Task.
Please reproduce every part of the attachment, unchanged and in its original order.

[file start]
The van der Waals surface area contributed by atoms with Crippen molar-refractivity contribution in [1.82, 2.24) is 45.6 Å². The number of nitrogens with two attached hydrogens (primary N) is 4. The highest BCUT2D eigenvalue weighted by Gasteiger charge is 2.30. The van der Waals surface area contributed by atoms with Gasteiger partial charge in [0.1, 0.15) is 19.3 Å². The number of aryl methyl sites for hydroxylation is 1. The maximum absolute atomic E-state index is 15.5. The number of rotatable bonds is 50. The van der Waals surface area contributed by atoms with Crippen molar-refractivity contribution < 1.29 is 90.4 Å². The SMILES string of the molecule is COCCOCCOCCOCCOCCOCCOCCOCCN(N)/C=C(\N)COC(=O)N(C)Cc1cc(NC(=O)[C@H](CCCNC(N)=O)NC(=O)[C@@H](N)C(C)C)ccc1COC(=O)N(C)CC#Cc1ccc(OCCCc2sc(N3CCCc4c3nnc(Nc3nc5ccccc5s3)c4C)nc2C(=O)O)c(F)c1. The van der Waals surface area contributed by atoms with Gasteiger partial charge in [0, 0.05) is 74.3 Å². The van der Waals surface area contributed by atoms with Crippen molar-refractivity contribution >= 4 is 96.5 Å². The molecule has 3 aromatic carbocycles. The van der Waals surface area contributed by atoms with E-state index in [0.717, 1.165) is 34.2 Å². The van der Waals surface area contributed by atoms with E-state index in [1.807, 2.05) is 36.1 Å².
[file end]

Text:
The van der Waals surface area contributed by atoms with Crippen molar-refractivity contribution in [1.82, 2.24) is 45.6 Å². The number of nitrogens with two attached hydrogens (primary N) is 4. The highest BCUT2D eigenvalue weighted by Gasteiger charge is 2.30. The van der Waals surface area contributed by atoms with Gasteiger partial charge in [0.1, 0.15) is 19.3 Å². The number of aryl methyl sites for hydroxylation is 1. The maximum absolute atomic E-state index is 15.5. The number of rotatable bonds is 50. The van der Waals surface area contributed by atoms with Crippen molar-refractivity contribution < 1.29 is 90.4 Å². The SMILES string of the molecule is COCCOCCOCCOCCOCCOCCOCCOCCN(N)/C=C(\N)COC(=O)N(C)Cc1cc(NC(=O)[C@H](CCCNC(N)=O)NC(=O)[C@@H](N)C(C)C)ccc1COC(=O)N(C)CC#Cc1ccc(OCCCc2sc(N3CCCc4c3nnc(Nc3nc5ccccc5s3)c4C)nc2C(=O)O)c(F)c1. The van der Waals surface area contributed by atoms with Gasteiger partial charge in [0, 0.05) is 74.3 Å². The van der Waals surface area contributed by atoms with Crippen molar-refractivity contribution >= 4 is 96.5 Å². The molecule has 3 aromatic carbocycles. The van der Waals surface area contributed by atoms with E-state index in [0.717, 1.165) is 34.2 Å². The van der Waals surface area contributed by atoms with E-state index in [1.807, 2.05) is 36.1 Å².